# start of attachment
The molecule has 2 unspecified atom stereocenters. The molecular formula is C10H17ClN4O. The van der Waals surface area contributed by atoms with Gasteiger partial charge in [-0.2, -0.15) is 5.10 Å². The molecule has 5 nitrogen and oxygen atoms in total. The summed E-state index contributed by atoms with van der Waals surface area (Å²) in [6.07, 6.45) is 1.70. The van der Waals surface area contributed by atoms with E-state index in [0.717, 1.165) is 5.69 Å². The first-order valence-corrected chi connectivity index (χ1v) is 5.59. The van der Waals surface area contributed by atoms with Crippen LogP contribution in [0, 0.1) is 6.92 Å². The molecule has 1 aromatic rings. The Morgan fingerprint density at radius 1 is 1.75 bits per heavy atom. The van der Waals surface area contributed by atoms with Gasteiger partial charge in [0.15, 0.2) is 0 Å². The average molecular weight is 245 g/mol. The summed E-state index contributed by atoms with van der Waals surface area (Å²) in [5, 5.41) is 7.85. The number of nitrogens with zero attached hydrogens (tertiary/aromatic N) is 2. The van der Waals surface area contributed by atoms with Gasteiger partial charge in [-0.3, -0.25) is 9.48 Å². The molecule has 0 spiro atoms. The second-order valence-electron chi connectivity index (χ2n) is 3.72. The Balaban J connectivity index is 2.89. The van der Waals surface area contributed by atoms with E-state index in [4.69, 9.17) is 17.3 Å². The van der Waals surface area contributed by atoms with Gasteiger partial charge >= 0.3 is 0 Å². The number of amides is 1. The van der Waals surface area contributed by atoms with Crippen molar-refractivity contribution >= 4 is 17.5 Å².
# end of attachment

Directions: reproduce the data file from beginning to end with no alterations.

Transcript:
The molecule has 2 unspecified atom stereocenters. The molecular formula is C10H17ClN4O. The van der Waals surface area contributed by atoms with Gasteiger partial charge in [-0.2, -0.15) is 5.10 Å². The molecule has 5 nitrogen and oxygen atoms in total. The summed E-state index contributed by atoms with van der Waals surface area (Å²) in [6.07, 6.45) is 1.70. The van der Waals surface area contributed by atoms with E-state index in [0.717, 1.165) is 5.69 Å². The first-order valence-corrected chi connectivity index (χ1v) is 5.59. The van der Waals surface area contributed by atoms with Crippen LogP contribution in [0, 0.1) is 6.92 Å². The molecule has 1 aromatic rings. The Morgan fingerprint density at radius 1 is 1.75 bits per heavy atom. The van der Waals surface area contributed by atoms with Gasteiger partial charge in [0.15, 0.2) is 0 Å². The average molecular weight is 245 g/mol. The summed E-state index contributed by atoms with van der Waals surface area (Å²) in [5, 5.41) is 7.85. The number of nitrogens with zero attached hydrogens (tertiary/aromatic N) is 2. The van der Waals surface area contributed by atoms with Gasteiger partial charge in [-0.3, -0.25) is 9.48 Å². The molecule has 0 spiro atoms. The second-order valence-electron chi connectivity index (χ2n) is 3.72. The Balaban J connectivity index is 2.89. The van der Waals surface area contributed by atoms with E-state index in [4.69, 9.17) is 17.3 Å². The van der Waals surface area contributed by atoms with Gasteiger partial charge >= 0.3 is 0 Å². The number of amides is 1. The van der Waals surface area contributed by atoms with Crippen molar-refractivity contribution >= 4 is 17.5 Å².